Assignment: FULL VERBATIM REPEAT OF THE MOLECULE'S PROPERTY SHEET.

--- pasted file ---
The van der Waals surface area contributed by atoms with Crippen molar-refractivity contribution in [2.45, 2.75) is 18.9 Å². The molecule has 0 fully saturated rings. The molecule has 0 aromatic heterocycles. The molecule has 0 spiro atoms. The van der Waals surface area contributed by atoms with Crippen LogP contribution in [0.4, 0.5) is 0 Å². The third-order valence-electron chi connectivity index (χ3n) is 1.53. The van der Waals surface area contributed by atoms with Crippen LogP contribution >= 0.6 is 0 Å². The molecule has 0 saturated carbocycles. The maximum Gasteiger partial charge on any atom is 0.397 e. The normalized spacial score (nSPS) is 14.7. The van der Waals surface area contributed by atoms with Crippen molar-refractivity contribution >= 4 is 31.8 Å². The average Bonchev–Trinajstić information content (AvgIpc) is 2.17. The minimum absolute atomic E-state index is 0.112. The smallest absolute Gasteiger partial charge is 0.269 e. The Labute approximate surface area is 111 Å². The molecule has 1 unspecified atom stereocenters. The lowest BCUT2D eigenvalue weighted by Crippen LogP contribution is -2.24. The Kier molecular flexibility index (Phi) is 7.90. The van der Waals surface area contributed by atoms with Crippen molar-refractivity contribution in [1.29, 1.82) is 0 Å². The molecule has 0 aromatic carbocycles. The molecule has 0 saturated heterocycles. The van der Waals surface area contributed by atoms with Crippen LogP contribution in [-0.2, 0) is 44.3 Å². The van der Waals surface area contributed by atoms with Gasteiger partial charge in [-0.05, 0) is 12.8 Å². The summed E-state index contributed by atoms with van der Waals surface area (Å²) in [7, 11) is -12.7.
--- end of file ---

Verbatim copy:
The van der Waals surface area contributed by atoms with Crippen molar-refractivity contribution in [2.45, 2.75) is 18.9 Å². The molecule has 0 fully saturated rings. The molecule has 0 aromatic heterocycles. The molecule has 0 spiro atoms. The van der Waals surface area contributed by atoms with Crippen LogP contribution in [0.4, 0.5) is 0 Å². The third-order valence-electron chi connectivity index (χ3n) is 1.53. The van der Waals surface area contributed by atoms with Crippen LogP contribution >= 0.6 is 0 Å². The molecule has 0 saturated carbocycles. The maximum Gasteiger partial charge on any atom is 0.397 e. The normalized spacial score (nSPS) is 14.7. The van der Waals surface area contributed by atoms with Crippen molar-refractivity contribution >= 4 is 31.8 Å². The average Bonchev–Trinajstić information content (AvgIpc) is 2.17. The minimum absolute atomic E-state index is 0.112. The smallest absolute Gasteiger partial charge is 0.269 e. The Labute approximate surface area is 111 Å². The molecule has 1 unspecified atom stereocenters. The lowest BCUT2D eigenvalue weighted by Crippen LogP contribution is -2.24. The Kier molecular flexibility index (Phi) is 7.90. The van der Waals surface area contributed by atoms with Crippen molar-refractivity contribution in [1.29, 1.82) is 0 Å². The molecule has 0 aromatic carbocycles. The molecule has 0 saturated heterocycles. The van der Waals surface area contributed by atoms with Crippen LogP contribution in [-0.2, 0) is 44.3 Å². The van der Waals surface area contributed by atoms with Gasteiger partial charge in [-0.05, 0) is 12.8 Å². The summed E-state index contributed by atoms with van der Waals surface area (Å²) in [7, 11) is -12.7.